In Defense of USC

Posted by at 11:27PM

I grew up in a house divided. My mom and I went/go to Stanford, my father and older brother to USC. That family dynamic, along with my upbringing in Newport Beach, California (where at least a third of the baby-boom generation of USC alums decided to settle down and raise families) left me a rare outsider on the inside of the infamous, very tight-knit Trojan family. And, up until very recently, that family drove me crazy.

The Fight Song on repeat. The peace-sign/victory wave. The ocean of red and yellow (ahem… “Cardinal and Gold” as my father would chastise me through childhood). The football obsession. The Tommy Trojan references. The endless parade of license plates, stickers, and flags adorning the cars in my hometown. The ridiculously perky “Fight On” attitude. For the longest time, I found the culture so nauseating that the only way I could take refuge from their inexhaustible pride was to adopt the outsider attitude and disregard all of it. I would make jabs about whether being platinum blonde was still a requirement for admission. I would assume that all USC students were vapid, superificial, and unfocused on anything but getting wasted. I made the U$C jokes and took pleasure in the puns: “You can’t spell ‘suck’ without USC”, and the classic “University of Spoiled Children”. With a school like Stanford in my sights, I wanted to make it clear how much above their shallow antics I was. I wanted my attitude to demonstrate how much better Stanford was than USC: how much smarter, less conservative, more diverse, and more successful we are.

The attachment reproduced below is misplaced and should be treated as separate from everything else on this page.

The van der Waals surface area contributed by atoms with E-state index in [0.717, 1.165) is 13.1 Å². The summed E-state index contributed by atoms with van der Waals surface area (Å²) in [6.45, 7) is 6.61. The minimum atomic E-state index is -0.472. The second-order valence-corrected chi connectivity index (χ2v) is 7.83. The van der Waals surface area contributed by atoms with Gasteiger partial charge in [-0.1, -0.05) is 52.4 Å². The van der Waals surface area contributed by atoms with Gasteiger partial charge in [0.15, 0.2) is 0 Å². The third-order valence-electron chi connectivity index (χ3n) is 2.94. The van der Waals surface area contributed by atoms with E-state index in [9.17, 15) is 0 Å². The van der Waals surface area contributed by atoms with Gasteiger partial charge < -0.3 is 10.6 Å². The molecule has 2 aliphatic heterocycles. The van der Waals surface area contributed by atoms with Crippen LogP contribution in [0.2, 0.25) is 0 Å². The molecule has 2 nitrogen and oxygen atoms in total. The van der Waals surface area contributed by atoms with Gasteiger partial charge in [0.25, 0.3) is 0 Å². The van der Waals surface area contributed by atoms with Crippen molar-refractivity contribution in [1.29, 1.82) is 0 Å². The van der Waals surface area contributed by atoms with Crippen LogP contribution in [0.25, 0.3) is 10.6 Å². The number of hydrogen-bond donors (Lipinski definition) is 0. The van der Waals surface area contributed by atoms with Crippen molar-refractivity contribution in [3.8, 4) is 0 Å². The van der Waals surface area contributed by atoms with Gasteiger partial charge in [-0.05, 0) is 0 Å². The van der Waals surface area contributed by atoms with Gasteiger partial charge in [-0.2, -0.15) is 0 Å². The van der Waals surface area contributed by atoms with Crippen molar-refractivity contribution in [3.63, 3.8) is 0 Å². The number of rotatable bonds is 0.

"Because Stanford doesn't like me"

But one weekend changed my perspective. With little to do and an itching for a bit of fun, I swallowed my pride, dropped my preconceived notions, and asked my brother if I could tag along for a couple days and get an insider peek at his life as a Trojan. The experience that followed was anything other than what I might have expected. The classes were incredibly engaging and dynamic; the campus was extremely welcoming and filled to the brim with excited students advertising their interests in every culture and activity, and a night on the infamous 28th street left me wanting more.